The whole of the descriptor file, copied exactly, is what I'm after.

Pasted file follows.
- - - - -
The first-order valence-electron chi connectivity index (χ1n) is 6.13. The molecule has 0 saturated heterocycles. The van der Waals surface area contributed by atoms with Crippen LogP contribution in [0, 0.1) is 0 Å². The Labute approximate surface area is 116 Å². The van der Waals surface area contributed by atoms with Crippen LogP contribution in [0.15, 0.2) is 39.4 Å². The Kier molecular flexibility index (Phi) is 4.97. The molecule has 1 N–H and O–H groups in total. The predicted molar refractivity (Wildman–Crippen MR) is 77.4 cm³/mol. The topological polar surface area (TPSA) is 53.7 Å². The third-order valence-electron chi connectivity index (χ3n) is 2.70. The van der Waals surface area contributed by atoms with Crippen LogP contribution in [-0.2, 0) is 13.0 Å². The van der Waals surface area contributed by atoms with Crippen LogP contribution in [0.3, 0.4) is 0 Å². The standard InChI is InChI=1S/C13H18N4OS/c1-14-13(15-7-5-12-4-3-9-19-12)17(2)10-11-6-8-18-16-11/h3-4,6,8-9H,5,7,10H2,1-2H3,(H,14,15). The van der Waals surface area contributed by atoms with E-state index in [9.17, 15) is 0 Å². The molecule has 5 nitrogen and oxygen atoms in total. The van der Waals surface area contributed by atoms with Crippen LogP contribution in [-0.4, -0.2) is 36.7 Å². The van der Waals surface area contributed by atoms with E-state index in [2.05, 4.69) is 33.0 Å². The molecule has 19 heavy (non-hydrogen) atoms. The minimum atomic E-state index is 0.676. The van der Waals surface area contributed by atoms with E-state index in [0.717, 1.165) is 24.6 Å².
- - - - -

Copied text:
The first-order valence-electron chi connectivity index (χ1n) is 6.13. The molecule has 0 saturated heterocycles. The van der Waals surface area contributed by atoms with Crippen LogP contribution in [0, 0.1) is 0 Å². The Labute approximate surface area is 116 Å². The van der Waals surface area contributed by atoms with Crippen LogP contribution in [0.15, 0.2) is 39.4 Å². The Kier molecular flexibility index (Phi) is 4.97. The molecule has 1 N–H and O–H groups in total. The predicted molar refractivity (Wildman–Crippen MR) is 77.4 cm³/mol. The topological polar surface area (TPSA) is 53.7 Å². The third-order valence-electron chi connectivity index (χ3n) is 2.70. The van der Waals surface area contributed by atoms with Crippen LogP contribution in [-0.2, 0) is 13.0 Å². The van der Waals surface area contributed by atoms with Crippen LogP contribution in [0.3, 0.4) is 0 Å². The standard InChI is InChI=1S/C13H18N4OS/c1-14-13(15-7-5-12-4-3-9-19-12)17(2)10-11-6-8-18-16-11/h3-4,6,8-9H,5,7,10H2,1-2H3,(H,14,15). The van der Waals surface area contributed by atoms with E-state index in [9.17, 15) is 0 Å². The molecule has 5 nitrogen and oxygen atoms in total. The van der Waals surface area contributed by atoms with Crippen LogP contribution in [-0.4, -0.2) is 36.7 Å². The van der Waals surface area contributed by atoms with E-state index in [2.05, 4.69) is 33.0 Å². The molecule has 19 heavy (non-hydrogen) atoms. The minimum atomic E-state index is 0.676. The van der Waals surface area contributed by atoms with E-state index in [0.717, 1.165) is 24.6 Å².